5 sleuthing skills that’ll reveal the age of any web page

You may not nail it exactly, but you can get close.
A person in a red plaid shirt sitting in front of a laptop computer, gesturing with their hands.
Those are the hands of someone who's complaining about an undated web page. Headway/Unsplash

Usually, the date an article or web page was published is on the screen in front of you. But sometimes a page will try to masquerade as an ageless wonder, which is problematic when you need to know if it’s still relevant. Don’t fret: There are ways to lift the veil of mystery.

To be clear, unearthing an exact date is not guaranteed—you may only be able to come up with an estimate for how old the information is. Often, that’s good enough.

Easiest: Look at the URL

A page’s address is technically “on the screen in front of you,” but easy to miss. Check there first. Unfortunately, these aren’t always consistent or exact. Some of Popular Science’s older articles have URLs that include the year and month (but not the day) they were published. Our newer stories do not.

Easy: Investigate the XML sitemap

An XML sitemap is simply a list of URLs for a given website, with basic information about each one. It’s there to guide search engine crawlers on their never-ending quest to gather data. To see it, head to the address bar and add /sitemap.xml to the end of the page URL.

If you’re lucky, it’ll be well-organized, like the one for the White House website. For more frequently updated sites, like Lifehacker, you may get a massive list of last-modified dates. Worst-case, it won’t work at all and you’ll get a 404 error, as with PopSci.

Medium: Use the Wayback Machine

The Internet Archive’s Wayback Machine is a repository of snapshots cataloging billions of pages across the web. Simply paste the URL you want to investigate into the site’s search bar and hit Enter. This will return a timeline showing when the tool captured an image of the page in question. Click the year you want, then one of the highlighted calendar dates to see what it looked like at that time.

For this PopSci story on how to print and scan items with your phone, the earliest date on the Wayback Machine is March 14, 2017—the day the article hit the web. Although this is accurate, that may not always be the case. The page you’re looking at may have been logged some time after it was published, or it may not have been recorded at all.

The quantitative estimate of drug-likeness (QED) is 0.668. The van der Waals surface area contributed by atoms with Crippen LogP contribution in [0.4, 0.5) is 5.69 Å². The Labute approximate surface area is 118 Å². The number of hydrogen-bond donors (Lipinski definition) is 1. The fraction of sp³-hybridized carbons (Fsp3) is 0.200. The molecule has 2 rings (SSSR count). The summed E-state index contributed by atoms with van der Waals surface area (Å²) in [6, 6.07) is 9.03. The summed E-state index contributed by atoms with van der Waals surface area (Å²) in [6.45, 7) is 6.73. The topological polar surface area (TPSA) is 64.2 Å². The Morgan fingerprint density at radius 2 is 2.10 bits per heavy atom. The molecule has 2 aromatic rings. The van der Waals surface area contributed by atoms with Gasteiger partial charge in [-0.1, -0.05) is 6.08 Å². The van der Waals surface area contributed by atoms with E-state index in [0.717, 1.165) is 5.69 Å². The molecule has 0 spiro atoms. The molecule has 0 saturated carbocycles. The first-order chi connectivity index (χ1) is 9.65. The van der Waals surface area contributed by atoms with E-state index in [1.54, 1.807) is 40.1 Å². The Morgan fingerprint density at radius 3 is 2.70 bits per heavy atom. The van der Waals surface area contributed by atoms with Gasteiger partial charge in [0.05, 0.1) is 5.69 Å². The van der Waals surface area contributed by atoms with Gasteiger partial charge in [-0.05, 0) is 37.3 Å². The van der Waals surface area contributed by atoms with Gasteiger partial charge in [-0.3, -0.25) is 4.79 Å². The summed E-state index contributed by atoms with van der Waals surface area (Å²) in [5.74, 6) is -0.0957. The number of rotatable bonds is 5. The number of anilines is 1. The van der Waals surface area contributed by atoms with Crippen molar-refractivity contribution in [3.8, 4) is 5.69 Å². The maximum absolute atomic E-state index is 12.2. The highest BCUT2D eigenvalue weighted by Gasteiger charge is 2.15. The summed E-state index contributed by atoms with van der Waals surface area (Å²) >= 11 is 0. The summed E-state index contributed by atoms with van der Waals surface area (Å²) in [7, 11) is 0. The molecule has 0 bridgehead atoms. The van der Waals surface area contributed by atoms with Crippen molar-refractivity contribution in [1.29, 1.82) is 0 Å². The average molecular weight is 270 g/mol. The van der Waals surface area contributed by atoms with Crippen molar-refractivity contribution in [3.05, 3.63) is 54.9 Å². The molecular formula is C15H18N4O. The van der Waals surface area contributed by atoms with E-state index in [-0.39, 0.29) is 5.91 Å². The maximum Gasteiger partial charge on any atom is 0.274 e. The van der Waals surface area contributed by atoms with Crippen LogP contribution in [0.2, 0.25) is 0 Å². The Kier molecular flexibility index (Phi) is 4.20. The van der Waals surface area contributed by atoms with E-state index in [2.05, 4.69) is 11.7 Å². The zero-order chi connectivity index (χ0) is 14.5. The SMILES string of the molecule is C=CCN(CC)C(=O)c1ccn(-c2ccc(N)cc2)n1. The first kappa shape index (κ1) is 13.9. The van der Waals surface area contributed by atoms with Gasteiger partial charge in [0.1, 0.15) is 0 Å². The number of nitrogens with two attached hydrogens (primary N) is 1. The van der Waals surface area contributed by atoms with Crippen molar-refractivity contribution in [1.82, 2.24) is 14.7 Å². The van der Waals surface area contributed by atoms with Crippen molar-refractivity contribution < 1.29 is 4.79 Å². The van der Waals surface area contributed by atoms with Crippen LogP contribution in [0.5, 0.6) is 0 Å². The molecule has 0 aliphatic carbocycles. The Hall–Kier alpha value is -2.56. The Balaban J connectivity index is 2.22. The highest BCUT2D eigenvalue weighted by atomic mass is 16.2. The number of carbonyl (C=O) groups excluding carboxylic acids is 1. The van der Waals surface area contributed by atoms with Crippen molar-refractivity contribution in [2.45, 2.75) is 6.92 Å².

Harder: Harness Google’s advanced search functions

Sometimes Google results come with dates. If they don’t, you can force the search engine’s hand. Copy the address of the page you want to know about, head to the search bar, and type inurl:. Then paste the URL after the colon (no space). This will tell Google to show you only results from that exact site.

Next, go to the address bar (not the search bar) and add &as_qdr=y25 to the end of the URL that’s in there. This command tells Google to show you results from the last 25 years. To break it down a bit more, “as” stands for “advanced search,” “qdr” is shorthand for “query date range,” and “y25” means “the last 25 years.” You can alter that last bit to use “d” for days, “w” for weeks, or “m” for months, followed by any number you want.

When you hit Enter on that modified URL, Google will display a date with your search result. But like the other options listed here, there’s no guarantee how accurate this is. It could be the published date, the day it was last modified, or when Google indexed it. PopSci’s story on the best ways to reheat pizza, for example, displays Feb. 7, 2020. That’s the day we first published it, but it was updated on Feb. 5, 2021.

Another more time-consuming way to nail down a page’s first Google appearance is to use the inurl: command, find Tools under the search bar, and click on the Any time dropdown menu. Select Custom range… and plug in some dates. By searching year-by-year and constantly narrowing your date range, you should be able to find when a page first went live, but this is not an efficient process.

Hardest: Dig into the source code

Right-click on any web page and you should see an option to view the source code. On Google Chrome, it appears as View Page Source. Choose it, and you’ll get a look behind the curtain. Buried in all that information, you may be able to find when the page was created or modified. Use Ctrl+F on Windows or Cmd+F on macOS to open the search function and do your best to track it down. Try finding keywords such as “date”, “published”, “publishdate”, “modified”, “datemodified”, or something similar.

PopSci is clear about when its stories have been published and updated, but you can find that date in the source code by searching “last_updated_date”. Be careful, though: There may be dates for other items on the page, like photos. These may not be the same age as the rest of the content.

The sheer inconsistency and potential for complications is what earned this strategy its place as the hardest one on our list. If it works well, you can find your answer quickly. If it doesn’t, well, you’ve got a lot of code to sift through.